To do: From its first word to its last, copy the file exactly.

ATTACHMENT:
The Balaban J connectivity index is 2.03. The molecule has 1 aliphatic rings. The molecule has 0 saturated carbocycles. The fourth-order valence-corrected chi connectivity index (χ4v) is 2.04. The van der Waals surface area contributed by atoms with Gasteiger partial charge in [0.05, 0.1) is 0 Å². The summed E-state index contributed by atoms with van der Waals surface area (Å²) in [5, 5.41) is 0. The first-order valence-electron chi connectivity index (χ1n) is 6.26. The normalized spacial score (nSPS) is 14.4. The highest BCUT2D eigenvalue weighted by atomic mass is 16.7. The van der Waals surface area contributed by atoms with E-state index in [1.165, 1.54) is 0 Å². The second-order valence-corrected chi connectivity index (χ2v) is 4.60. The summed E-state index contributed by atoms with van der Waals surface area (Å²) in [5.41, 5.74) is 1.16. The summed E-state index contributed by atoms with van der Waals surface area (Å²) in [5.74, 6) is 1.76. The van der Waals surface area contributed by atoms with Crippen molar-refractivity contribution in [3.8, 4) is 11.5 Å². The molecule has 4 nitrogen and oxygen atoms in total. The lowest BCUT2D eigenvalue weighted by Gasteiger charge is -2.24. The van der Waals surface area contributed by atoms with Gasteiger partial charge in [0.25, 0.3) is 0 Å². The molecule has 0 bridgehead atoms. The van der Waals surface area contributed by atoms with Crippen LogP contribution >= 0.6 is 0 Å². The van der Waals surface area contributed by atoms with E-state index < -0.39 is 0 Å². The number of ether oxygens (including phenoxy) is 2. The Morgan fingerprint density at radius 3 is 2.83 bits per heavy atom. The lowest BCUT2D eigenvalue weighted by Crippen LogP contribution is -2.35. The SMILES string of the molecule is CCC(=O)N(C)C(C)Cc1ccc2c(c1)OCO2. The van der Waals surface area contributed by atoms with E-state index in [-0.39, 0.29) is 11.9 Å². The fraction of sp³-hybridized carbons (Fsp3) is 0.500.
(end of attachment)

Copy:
The Balaban J connectivity index is 2.03. The molecule has 1 aliphatic rings. The molecule has 0 saturated carbocycles. The fourth-order valence-corrected chi connectivity index (χ4v) is 2.04. The van der Waals surface area contributed by atoms with Gasteiger partial charge in [0.05, 0.1) is 0 Å². The summed E-state index contributed by atoms with van der Waals surface area (Å²) in [5, 5.41) is 0. The first-order valence-electron chi connectivity index (χ1n) is 6.26. The normalized spacial score (nSPS) is 14.4. The highest BCUT2D eigenvalue weighted by atomic mass is 16.7. The van der Waals surface area contributed by atoms with E-state index in [1.165, 1.54) is 0 Å². The second-order valence-corrected chi connectivity index (χ2v) is 4.60. The summed E-state index contributed by atoms with van der Waals surface area (Å²) in [5.41, 5.74) is 1.16. The summed E-state index contributed by atoms with van der Waals surface area (Å²) in [5.74, 6) is 1.76. The van der Waals surface area contributed by atoms with Crippen molar-refractivity contribution in [3.8, 4) is 11.5 Å². The molecule has 4 nitrogen and oxygen atoms in total. The lowest BCUT2D eigenvalue weighted by Gasteiger charge is -2.24. The van der Waals surface area contributed by atoms with Gasteiger partial charge in [0.25, 0.3) is 0 Å². The molecule has 0 bridgehead atoms. The van der Waals surface area contributed by atoms with Crippen LogP contribution >= 0.6 is 0 Å². The van der Waals surface area contributed by atoms with E-state index < -0.39 is 0 Å². The number of ether oxygens (including phenoxy) is 2. The Morgan fingerprint density at radius 3 is 2.83 bits per heavy atom. The lowest BCUT2D eigenvalue weighted by Crippen LogP contribution is -2.35. The SMILES string of the molecule is CCC(=O)N(C)C(C)Cc1ccc2c(c1)OCO2. The van der Waals surface area contributed by atoms with E-state index in [-0.39, 0.29) is 11.9 Å². The fraction of sp³-hybridized carbons (Fsp3) is 0.500.